2013, our twenty-eighth year, was another record one, with revenue, profitability, headline margins and earnings per share all reaching new highs. For the third successive year, the Company was awarded a Cannes Lion for Creative Holding Company of the Year, in recognition of the Companys collective creative excellence; and for the second consecutive year, WPP was ranked Most Effective Holding Company in the Effie Global Effectiveness Index. At the same time, the Company has responded to the changing competitive landscape by accelerating the implementation of its strategic goals. Sector targets for faster-growth markets and new media have been raised to 40-45% of revenues over the next five years.
The share price rose sharply in 2013 an increase of over 55% to 1,380.0p at year end. Since then, however, the share price has fallen to 1,274.0p at 24 April 2014, reflecting the weakness in global stock markets over recent weeks. Dividends were increased by 20% to 34.21p, a record level.
Reported billings increased by over 4% to £46.2 billion and were up well over 3% in constant currencies, driven by a strong leadership position in all net new business league tables. Revenues were up over 6% to £11.0 billion and up well over 5% in constant currencies. Gross profit increased by almost 6% and over 5% in constant currencies.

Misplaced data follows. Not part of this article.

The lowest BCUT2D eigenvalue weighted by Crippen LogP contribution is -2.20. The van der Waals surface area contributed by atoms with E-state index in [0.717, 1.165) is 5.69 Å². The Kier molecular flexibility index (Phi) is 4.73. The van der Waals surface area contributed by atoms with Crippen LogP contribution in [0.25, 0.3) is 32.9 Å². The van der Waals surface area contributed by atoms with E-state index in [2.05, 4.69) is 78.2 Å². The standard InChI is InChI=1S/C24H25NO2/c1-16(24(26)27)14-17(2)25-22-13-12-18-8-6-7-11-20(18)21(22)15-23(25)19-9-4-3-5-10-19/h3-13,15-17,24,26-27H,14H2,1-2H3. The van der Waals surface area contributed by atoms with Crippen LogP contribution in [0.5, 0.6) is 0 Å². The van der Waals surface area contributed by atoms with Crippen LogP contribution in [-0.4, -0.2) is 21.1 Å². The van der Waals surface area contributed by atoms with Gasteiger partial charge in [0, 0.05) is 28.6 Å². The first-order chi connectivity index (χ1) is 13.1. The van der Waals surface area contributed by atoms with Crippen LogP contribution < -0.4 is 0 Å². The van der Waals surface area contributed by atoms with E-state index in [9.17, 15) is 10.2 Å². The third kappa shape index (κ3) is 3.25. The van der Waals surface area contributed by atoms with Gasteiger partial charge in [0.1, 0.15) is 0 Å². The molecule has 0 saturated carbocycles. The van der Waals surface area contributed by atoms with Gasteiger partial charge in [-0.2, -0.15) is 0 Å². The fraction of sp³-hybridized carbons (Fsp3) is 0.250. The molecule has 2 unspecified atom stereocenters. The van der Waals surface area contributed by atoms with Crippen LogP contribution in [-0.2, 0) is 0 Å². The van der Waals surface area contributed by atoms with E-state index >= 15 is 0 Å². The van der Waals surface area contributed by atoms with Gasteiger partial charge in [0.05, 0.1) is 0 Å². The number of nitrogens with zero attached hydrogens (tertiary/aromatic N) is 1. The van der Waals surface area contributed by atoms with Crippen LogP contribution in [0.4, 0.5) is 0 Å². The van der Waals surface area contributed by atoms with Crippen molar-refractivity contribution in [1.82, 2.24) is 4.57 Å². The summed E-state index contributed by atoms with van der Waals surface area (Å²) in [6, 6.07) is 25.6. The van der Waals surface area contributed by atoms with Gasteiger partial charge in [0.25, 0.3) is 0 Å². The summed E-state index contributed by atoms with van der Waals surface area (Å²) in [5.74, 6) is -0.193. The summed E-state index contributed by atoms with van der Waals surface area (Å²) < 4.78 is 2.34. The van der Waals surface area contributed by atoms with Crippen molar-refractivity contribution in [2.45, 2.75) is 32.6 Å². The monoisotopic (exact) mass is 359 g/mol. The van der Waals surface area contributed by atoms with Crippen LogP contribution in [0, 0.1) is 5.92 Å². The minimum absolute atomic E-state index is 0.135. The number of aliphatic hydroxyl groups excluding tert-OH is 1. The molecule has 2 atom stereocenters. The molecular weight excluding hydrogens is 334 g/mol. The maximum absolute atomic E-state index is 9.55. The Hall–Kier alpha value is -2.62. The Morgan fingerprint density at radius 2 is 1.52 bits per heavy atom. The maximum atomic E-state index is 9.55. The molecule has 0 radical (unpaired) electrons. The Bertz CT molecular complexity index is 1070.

Group revenues are more weighted to the second half of the year across all regions and functions, especially in the faster-growing markets of Asia Pacific and Latin America. The Groups profitability and margins continue to be skewed to the second half and, in particular, the final quarter. The strengthening of sterling in the final quarter, particularly against the currencies of the faster-growing markets, therefore resulted in a reduction in the Groups headline PBIT margins. This currency effect is exacerbated by the fact that disproportionate amounts of central overheads and incentive costs are paid in sterling and US dollars.